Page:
How can a child drown without being in the water???

Do you remember the story about the boy in South Carolina who died of dry drowning last summer? My first thought was ‘I’ve never heard of such a thing…’, the response dry drowningechoed by most parents I talked to as that frightening story made it’s way around the neighborhood grape-vine. I’ve been working on drowning prevention for a couple of years now, so I know all the scary statistics – that drowning is the second leading cause of death in children in virtually all developed countries, that it happens fast and silently and frequently at home – in the pool, the bath, a bucket. The idea that you could drown without being in the water, up to 24-hours later, was really frightening to me so I did a little research to find out more, the excellent web-site was especially helpful.

Dry drowning is drowning without water – or more specifically, drowning 1-24 hours after a small amount of water has entered the lungs. Too much water and you have the drowning we all recognize, less and you have dry drowning. So, when should you be worried about dry drowning? First and foremost, watch your kids when they are in the water. Drowning can happen in as little as 2 minutes of being unsupervised – that’s faster than you can run to the restroom, catch up with your friend on the phone, handle a crisis in the nearby sandpit or grab yourself a caffeinated drink from the snack bar. If someone comes up sputtering and coughing, keep an eye on them and if that coughing continues for more than a few minutes, or it just doesn’t seem right to you, you should call a doctor. Same for shortness of breath or complaining of chest pain – though I’m guessing that with young kids that may come out as ‘my tummy hurts’, since they are a bit fuzzy on anatomy. Keep an especially close eye on kids with asthma, they are more susceptible. If your child is disoriented or lethargic, or if your parenting instincts are saying ‘this just isn’t right’, best to get them to an emergency doctor right away. I’m not a doctor either, when in doubt always get a professional opinion.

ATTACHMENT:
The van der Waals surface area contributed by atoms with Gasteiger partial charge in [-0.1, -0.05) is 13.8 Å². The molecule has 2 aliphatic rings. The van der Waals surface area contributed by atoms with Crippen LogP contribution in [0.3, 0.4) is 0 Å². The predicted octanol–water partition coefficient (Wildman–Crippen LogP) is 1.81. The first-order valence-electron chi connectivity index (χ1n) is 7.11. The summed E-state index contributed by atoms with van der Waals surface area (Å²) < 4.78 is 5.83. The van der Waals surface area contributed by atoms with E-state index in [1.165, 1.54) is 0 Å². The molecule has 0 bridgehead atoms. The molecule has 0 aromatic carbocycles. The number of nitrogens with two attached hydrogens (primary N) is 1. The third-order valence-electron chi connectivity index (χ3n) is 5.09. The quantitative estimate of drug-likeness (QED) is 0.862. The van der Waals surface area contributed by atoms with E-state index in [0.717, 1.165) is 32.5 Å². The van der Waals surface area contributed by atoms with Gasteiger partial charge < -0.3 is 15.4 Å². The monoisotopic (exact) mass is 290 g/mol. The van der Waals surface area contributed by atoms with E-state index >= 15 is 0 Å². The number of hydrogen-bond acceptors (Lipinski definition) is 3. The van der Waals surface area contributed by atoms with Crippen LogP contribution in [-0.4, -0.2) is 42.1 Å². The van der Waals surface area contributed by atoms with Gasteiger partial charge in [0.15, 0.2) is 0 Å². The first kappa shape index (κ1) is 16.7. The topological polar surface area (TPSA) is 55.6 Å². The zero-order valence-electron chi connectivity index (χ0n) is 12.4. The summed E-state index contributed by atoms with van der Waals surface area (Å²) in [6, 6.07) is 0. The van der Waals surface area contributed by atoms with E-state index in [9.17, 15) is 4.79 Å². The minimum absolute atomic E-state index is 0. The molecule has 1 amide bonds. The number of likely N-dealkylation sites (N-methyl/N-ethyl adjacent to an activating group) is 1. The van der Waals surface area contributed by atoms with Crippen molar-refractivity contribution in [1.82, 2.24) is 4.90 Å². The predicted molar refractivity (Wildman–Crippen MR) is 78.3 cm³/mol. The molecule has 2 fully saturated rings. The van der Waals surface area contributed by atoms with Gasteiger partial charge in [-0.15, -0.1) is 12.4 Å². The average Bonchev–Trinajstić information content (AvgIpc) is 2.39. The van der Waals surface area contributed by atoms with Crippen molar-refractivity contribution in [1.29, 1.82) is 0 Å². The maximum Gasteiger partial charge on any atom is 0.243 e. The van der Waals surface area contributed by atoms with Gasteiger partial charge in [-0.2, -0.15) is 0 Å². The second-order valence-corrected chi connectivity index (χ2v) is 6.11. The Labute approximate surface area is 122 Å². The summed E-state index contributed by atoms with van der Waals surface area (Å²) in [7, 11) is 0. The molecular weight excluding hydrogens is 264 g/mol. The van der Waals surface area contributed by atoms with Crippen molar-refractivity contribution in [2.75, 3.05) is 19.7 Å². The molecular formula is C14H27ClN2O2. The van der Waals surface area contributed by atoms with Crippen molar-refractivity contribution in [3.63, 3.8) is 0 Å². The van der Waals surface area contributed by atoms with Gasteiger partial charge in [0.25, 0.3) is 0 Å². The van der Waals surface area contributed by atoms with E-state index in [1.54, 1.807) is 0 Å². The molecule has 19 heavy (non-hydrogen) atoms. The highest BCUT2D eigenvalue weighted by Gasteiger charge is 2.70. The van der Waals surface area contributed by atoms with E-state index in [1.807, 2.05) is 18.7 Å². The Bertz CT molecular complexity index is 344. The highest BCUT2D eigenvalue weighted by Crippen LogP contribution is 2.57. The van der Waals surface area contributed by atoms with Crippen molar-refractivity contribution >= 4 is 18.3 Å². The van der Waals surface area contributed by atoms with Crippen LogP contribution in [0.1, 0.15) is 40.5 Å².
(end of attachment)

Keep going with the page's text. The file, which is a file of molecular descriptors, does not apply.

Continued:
So how can kids get in trouble? Certainly all the obvious ways that kids get a mouthful of water – dunking, water fights, going off a fast slide and getting momentarily disoriented. Far less obvious is the young child who can’t swim or any child that is not a confident swimmer – they may have just taken in too much water even if they were never out of their depth.

The best thing to do? Teach your children water safety from infancy. Get your kids in swimming lessons from toddler-age onwards – swimming and water sports should be fun, healthy, life-long skills. Learn CPR. And most important, watch them like a hawk whenever they are in the water – 2 minutes can be the difference between life and death.

About the Author

Global water safety for children is my passion and I can't wait to get up every day to work at it! I blog about water safety regularly at, or you can follow me on Twitter at RebeccaSaveKids. Rebecca is a former member of the PedSafe Expert team


5 Responses to “How can a child drown without being in the water???”

  1. Suzanne Wear says:

    This piece reminded me of Traci–after the earthquake she had a siezure and fell into the dog’s water dish. It doesn’t take much.

  2. Buckeroomama says: